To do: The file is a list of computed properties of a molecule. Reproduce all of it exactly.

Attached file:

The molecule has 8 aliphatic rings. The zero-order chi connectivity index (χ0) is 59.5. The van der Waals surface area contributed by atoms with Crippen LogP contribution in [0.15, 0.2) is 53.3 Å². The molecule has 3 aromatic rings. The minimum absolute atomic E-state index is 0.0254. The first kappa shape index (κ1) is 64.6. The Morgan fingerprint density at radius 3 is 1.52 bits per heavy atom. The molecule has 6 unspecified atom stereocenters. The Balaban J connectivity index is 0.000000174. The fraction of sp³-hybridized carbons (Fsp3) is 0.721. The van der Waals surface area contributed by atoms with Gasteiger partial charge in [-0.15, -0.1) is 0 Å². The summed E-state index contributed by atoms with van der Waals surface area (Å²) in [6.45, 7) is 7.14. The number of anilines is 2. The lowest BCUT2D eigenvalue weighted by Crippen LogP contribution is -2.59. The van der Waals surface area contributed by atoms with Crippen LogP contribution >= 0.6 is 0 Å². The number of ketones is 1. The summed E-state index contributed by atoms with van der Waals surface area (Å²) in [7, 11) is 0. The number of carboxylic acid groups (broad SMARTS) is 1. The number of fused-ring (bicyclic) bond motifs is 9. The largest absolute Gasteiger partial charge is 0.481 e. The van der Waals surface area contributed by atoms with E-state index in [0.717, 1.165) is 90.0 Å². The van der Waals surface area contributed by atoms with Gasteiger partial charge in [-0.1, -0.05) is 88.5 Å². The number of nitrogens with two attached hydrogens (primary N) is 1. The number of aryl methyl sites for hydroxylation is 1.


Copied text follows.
The molecule has 8 aliphatic rings. The zero-order chi connectivity index (χ0) is 59.5. The van der Waals surface area contributed by atoms with Crippen LogP contribution in [0.15, 0.2) is 53.3 Å². The molecule has 3 aromatic rings. The minimum absolute atomic E-state index is 0.0254. The first kappa shape index (κ1) is 64.6. The Morgan fingerprint density at radius 3 is 1.52 bits per heavy atom. The molecule has 6 unspecified atom stereocenters. The Balaban J connectivity index is 0.000000174. The fraction of sp³-hybridized carbons (Fsp3) is 0.721. The van der Waals surface area contributed by atoms with Gasteiger partial charge in [-0.15, -0.1) is 0 Å². The summed E-state index contributed by atoms with van der Waals surface area (Å²) in [6.45, 7) is 7.14. The number of anilines is 2. The lowest BCUT2D eigenvalue weighted by Crippen LogP contribution is -2.59. The van der Waals surface area contributed by atoms with Crippen LogP contribution >= 0.6 is 0 Å². The number of ketones is 1. The summed E-state index contributed by atoms with van der Waals surface area (Å²) in [7, 11) is 0. The number of carboxylic acid groups (broad SMARTS) is 1. The number of fused-ring (bicyclic) bond motifs is 9. The largest absolute Gasteiger partial charge is 0.481 e. The van der Waals surface area contributed by atoms with E-state index in [0.717, 1.165) is 90.0 Å². The van der Waals surface area contributed by atoms with Gasteiger partial charge in [-0.1, -0.05) is 88.5 Å². The number of nitrogens with two attached hydrogens (primary N) is 1. The number of aryl methyl sites for hydroxylation is 1.